Big Island Coronavirus Updates

Travelers Disembarking at KOA Dwindles

Listen to this Article
4 minutes
Loading Audio... Article will play after ad...
Playing in :00

Only two visitors flew into Ellison Onizuka Kona International Airport at Keahole on April 2. The number of travelers has significantly decreased statewide since Gov. David Ige ordered a 14-day mandatory quarantine on all travelers due to the COVID-19 crisis.

It’s been just over a week since the statewide order was issued. As of Thursday, 383 individuals flew into the Kona Airport — 80 of them were travelers, four were intended residents, and the rest were residents and flight crews, according Hawai‘i Tourism Authority. Only two flights landed in Kona on April 1 and 2.

Despite the significantly diminished numbers in visitors, there is still concern that people are not abiding by the governor’s 14-day mandatory quarantine. Joe Webster, owner of Big Island Jeep Rental, said he received calls for vehicle rentals for a few days after the mandate took effect, however the calls have since dissipated.

“The safety and health of the island is top priority,” Webster said. “I’m not renting any vehicles out until after at least May 1, but probably longer.”

April 2 arrivals (Information Courtesy of Hawai’i Tourism Authority)

Webster grew concerned about visitors not following the mandatory quarantine after being contacted by someone who arrived on March 26, looking for a jeep.


Webster explained to them they were not operating at the moment as a statewide 14-day quarantine order was in effect to slow the spread of the COVID-19 pandemic.

“They (visitors) were specifically told to self quarantine,” Webster said.

Webster also explained the state’s stay-at-home mandate, to which the visitors replied their home state of Illinois was also on lockdown. “So we came here,” Webster recalled them saying.

“Some people are just using Hawai‘i as a way to get away,” he added.

Webster said there doesn’t seem to be any reporting mechanism in place. He called the Hawai‘i County Civil Defense Agency hotline, where he was advised to call the Hawai‘i State Department of Health, where he also found no answers.


Webster also reached out to the police and was told: “they (visitors) are just calling around for a rental car and not actively breaking the law, so there’s nothing we can do.”

Webster feels some people aren’t taking this seriously and there doesn’t seem to be any kind of enforcement if people are caught violating the state’s lockdown mandate.

“The real solution is simply don’t let visitors and tourists to come to the island,” Webster said. “The governor is just relying on the honor system.”

During the first week of the stay-at-home mandate from March 25-31, nine arrests were made, six people were cited and three criminal cases were launched against three individuals for violating Ige’s order. Two of the investigations were filed against visitors.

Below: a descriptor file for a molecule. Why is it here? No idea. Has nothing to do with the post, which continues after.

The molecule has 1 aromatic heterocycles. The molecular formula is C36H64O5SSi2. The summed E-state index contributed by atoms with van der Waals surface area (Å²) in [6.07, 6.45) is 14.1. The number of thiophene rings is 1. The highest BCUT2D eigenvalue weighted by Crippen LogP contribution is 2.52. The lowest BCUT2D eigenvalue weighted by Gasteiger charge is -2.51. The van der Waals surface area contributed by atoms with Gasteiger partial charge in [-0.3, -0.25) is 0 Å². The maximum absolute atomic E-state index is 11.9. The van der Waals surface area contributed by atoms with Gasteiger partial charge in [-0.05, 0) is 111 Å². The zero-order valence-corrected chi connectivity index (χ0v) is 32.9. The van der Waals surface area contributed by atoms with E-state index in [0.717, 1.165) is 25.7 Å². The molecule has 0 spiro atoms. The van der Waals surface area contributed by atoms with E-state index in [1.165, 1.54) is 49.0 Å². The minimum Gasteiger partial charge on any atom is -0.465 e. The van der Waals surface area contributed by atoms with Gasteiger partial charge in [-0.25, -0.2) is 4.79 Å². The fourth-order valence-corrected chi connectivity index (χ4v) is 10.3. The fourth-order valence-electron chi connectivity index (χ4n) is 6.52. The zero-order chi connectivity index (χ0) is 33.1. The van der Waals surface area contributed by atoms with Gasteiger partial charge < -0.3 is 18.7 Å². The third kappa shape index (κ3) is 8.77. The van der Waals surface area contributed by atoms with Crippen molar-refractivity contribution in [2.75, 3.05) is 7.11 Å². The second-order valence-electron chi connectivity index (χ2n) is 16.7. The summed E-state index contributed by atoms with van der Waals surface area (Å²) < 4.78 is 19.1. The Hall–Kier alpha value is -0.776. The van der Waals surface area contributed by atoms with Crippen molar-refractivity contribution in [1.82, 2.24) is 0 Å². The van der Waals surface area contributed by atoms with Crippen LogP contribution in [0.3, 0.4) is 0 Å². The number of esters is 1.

According to Hawai‘i Police Department, the couple got their rental vehicle stuck crossing over private property in Ka‘ū. Police responded to the incident as a reported trespassing and a case was made against each of them.


“The remainder of the violators were all local residents,” police say.

The governor has also ordered a 14-day mandatory quarantine for all inter-island travel. The order went into effect April 2.

HPD’s Area II Assistant Chief Robert Wagner said if the public wants to report someone not complying with the mandate, they can call police dispatch at 808-935-3311.

“Order clearly requires voluntary compliance to work,” Wagner said. I would imagine many people driving around are not complying with the order — officers cannot stop vehicles without a reasonable suspicion, which basically means we cannot simply stop any car and ask them where they are going.”

Wagner said police have started a daily log of arrests related to the order that is given to the media.

If police get a call about non-compliance, which includes in parks, officers respond when they are available. At this point, Wagner said, they are not keeping stats on these calls.

“We have our normal beach sweeps that we do, which checks for park hour violations as well as violations of the governor’s order,” he said. “No citations issued yet as those violators are usually the homeless as that is sort of where they live.”

There are more beaches in Kona than officers working a shift in Kona. And a regular shift finds officers tied up daily prior to this order.

Wagner said officers have put extra attention to business areas that are closed due to the obvious opportunity for break-ins.

Things change on a daily basis. Wagner added the department is also shorthanded with officers and staff not working due to returning to work from mainland trips.

Officers are also putting in a higher rate of overtime as a result to this crisis.

Sponsored Content

Subscribe to our Newsletter

Stay in-the-know with daily or weekly
headlines delivered straight to your inbox.


This comments section is a public community forum for the purpose of free expression. Although Big Island Now encourages respectful communication only, some content may be considered offensive. Please view at your own discretion. View Comments